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Last Updated December 10, 2003

LabMice Link of the Day Archive - April 2001
As we surf the web in our pursuit of additional content for LabMice, we occasionally stumble upon a really cool, humorous, unusual, or very useful link that we think should stand out from the hundreds we add every week. So we developed a small section on our front page to highlight these, and will archive the rest here.
 

Security - The Enemy Within
Most break-ins happen because systems administrators lack the right resources or employees don't understand security procedures. Sound business practices, not more technology, are often the key to good security and must be made a top priority. Source: Information Week (April 2001)

The Five-Access Point Security Plan
You can keep your network safe and secure by focusing your attention dependant on 5 critical points within your system. In this article, we identify those points and establish a plan that tells you the considerations and best options for each. Source: EarthWeb

Chernobyl virus hangs on
Remember CIH? The 3-year-old virus that wiped out the hard drives of almost a million PCs--mostly in Asia--may do some more damage some Thursday, when it's set to strike again. Although the outbreak may not be severe or widespread, CIH can still wreak havoc on a Win9x computer's hard disk by deleting the information the disk needs to find files. Source: ZDNet (April 25, 2001)

Designing Active Directory (Study Guide and Practice Tests)
A sample chapter from MCSE in a Nutshell: The Windows 2000 Exams, published by O'Reilly & Associates, Inc This chapter address various topics covered on Exam 70-219, Designing A Microsoft Windows 2000 Directory Services Infrastructure:

Microsoft's mastermind brews a rival to Java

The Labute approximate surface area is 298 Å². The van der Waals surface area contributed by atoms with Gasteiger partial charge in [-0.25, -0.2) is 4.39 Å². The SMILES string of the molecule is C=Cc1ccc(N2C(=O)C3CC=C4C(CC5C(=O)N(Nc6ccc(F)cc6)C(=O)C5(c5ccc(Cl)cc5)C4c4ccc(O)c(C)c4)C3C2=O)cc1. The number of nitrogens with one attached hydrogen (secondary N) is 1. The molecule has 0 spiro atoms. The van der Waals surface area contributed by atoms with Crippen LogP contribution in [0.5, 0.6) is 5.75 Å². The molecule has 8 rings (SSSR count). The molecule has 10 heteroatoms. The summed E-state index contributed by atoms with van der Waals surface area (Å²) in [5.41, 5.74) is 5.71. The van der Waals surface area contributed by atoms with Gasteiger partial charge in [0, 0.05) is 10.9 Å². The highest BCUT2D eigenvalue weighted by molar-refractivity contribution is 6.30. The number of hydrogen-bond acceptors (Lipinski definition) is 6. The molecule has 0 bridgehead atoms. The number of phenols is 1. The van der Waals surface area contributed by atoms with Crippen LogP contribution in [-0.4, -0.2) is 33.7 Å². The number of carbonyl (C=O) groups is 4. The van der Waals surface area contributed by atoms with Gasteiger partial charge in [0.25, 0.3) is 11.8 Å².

An interview with Anders Hejlsberg, the brain behind C#, Microsoft's answer to Java. Hejlsberg discusses the new software programming language, the future of Web services and why his invention will win over Java-lovers. Source: ZDNet (April 23, 2001)

Calculating the Cost of Terminal Services
A case study shows where many of the hidden costs and pragmatic issues lie behind deploying Microsoft's Terminal Services. It outlines the technical and TCO issues you need to consider before buying into and deploying this technology. Source: EarthWeb

Microsoft Kills SP7 for NT4
After a year-and-a-half of banging an optimistic drum, Microsoft Corp. confirmed what many a savvy IT manager had already begun to suspect: It had officially abandoned its plans to release Service Pack 7 (SP) for Windows NT 4.0. Source: ENT (April 18, 2001)

Time to go to hacker school?
Hacker classes are now in session! Many companies are considering sending their employees to school to teach them how to combat hackers and crackers. Should you attend? Source: ZDNet (April 17, 2001)

Is it a bug, a feature, or an Easter Egg?
According to Microsoft KB article <="140422900-17042001">Q281923, if a Windows 2000 user group contains more than 500 users, the hair color of the "person" icon for the group changes to gray. This applies built-in groups, local groups, and global groups, but does not affect functionality.